With the imminent release of Joker, Landmark Theaters has completely banned anyone in its cinemas from displaying anything related to the movie in their appearance. Loosely inspired by Alan Moore’s graphic novel The Killing Joke but largely an original creation, the film portrays an origin story for Batman’s most enduring and iconic villains, and follows failed stand-up comedian Arthur Fleck as he embarks upon a crescendoing rampage against the society that rejected him.
Joker is far from the first film to attempt to humanize its protagonist in spite of their violent actions, but the concern for the unintended incitement of violence takes a precedent from the mass shooting in Aurora, Colorado in July 2012 during a screening of The Dark Knight Rises. The perpetrator of the shooting claimed to be inspired by the Joker. At the time, the shooting was the third deadliest in U.S. history and also resulted in the greatest number of additional wounded.
As reported by TMZ, many theater chains have prohibited fans from applying face paint, wearing masks or carrying props. However, Landmark took the proscriptions further by also banning any costumes, and explicitly extending the restriction to their employees. The decision was made in light of the danger of people taking to heart the movie’s themes of a disturbed individual taking revenge society’s perceived injustices against him by lashing out with violence and murder, first by becoming provoked but ultimately taking perverse pleasure in his brutality. Other chains are less concerned about potential violence, but all agree that safety should remain paramount.
Earlier this week some of the family and friends of the Aurora shooting’s victims sent a letter to Warner Bros CEO Ann Sarnoff, urging her to use the company’s influence to aid in the reduction of reduce gun violence and help the survivors of shootings return to something resembling ordinary lives. Warner Bros responded by stating it is already taking steps to do so, and reiterated their position that Joker is not meant to glorify gun violence, nor does it portray its titular character as being in any way heroic or somebody whose actions are to be admired.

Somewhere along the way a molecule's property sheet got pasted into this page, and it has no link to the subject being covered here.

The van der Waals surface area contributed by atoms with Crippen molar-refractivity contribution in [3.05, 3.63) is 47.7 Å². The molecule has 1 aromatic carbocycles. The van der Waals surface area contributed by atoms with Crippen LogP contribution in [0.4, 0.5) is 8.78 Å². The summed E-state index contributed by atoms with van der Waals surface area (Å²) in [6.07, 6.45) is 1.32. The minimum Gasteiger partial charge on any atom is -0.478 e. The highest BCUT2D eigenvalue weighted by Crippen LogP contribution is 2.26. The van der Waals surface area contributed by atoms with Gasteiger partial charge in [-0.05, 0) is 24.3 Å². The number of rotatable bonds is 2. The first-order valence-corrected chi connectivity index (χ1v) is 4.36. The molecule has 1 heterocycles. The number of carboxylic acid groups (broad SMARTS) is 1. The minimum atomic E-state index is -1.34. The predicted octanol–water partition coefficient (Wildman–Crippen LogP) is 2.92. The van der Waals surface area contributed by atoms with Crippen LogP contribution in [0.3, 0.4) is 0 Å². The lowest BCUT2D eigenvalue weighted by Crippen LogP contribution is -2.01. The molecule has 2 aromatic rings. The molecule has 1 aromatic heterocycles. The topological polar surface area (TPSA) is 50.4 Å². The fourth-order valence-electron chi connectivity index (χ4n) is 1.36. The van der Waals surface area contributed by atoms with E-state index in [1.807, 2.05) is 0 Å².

A film cannot be held solely responsible for a tragedy that results from inspiration somebody takes from its content, but neither should they remain blind to the effect that being intentionally provocative can have on people, particularly when taking pains to tap into a cultural zeitgeist, in this case one of frustration and disenfranchisement. The Joker of The Dark Knight was a reaction to 9/11, appearing fully formed seemingly from nowhere with the sole intent of causing destruction and suffering, but this Joker is instead someone who was always there, gradually becoming isolated by mental illness, his own irrelevance, and able to find no significance in his life other than in chaos, something that will resonate with some people and create the danger of them emulating what they see. The irony of the situation is that a large majority of people discussing Joker haven’t actually seen it yet, and only once they have will it become clear how vindicated or otherwise people are in their positions regarding it.
- Joker (2019) release date: Oct 04, 2019
- Birds of Prey (And the Fantabulous Emancipation of One Harley Quinn) (2020) release date: Feb 07, 2020
- Wonder Woman 1984 (2020) release date: Jun 05, 2020
- The Batman (2021) release date: Jun 25, 2021
- The Suicide Squad (2021) release date: Aug 06, 2021
- DC Super Pets (2022) release date: May 20, 2022
- Aquaman 2 (2022) release date: Dec 16, 2022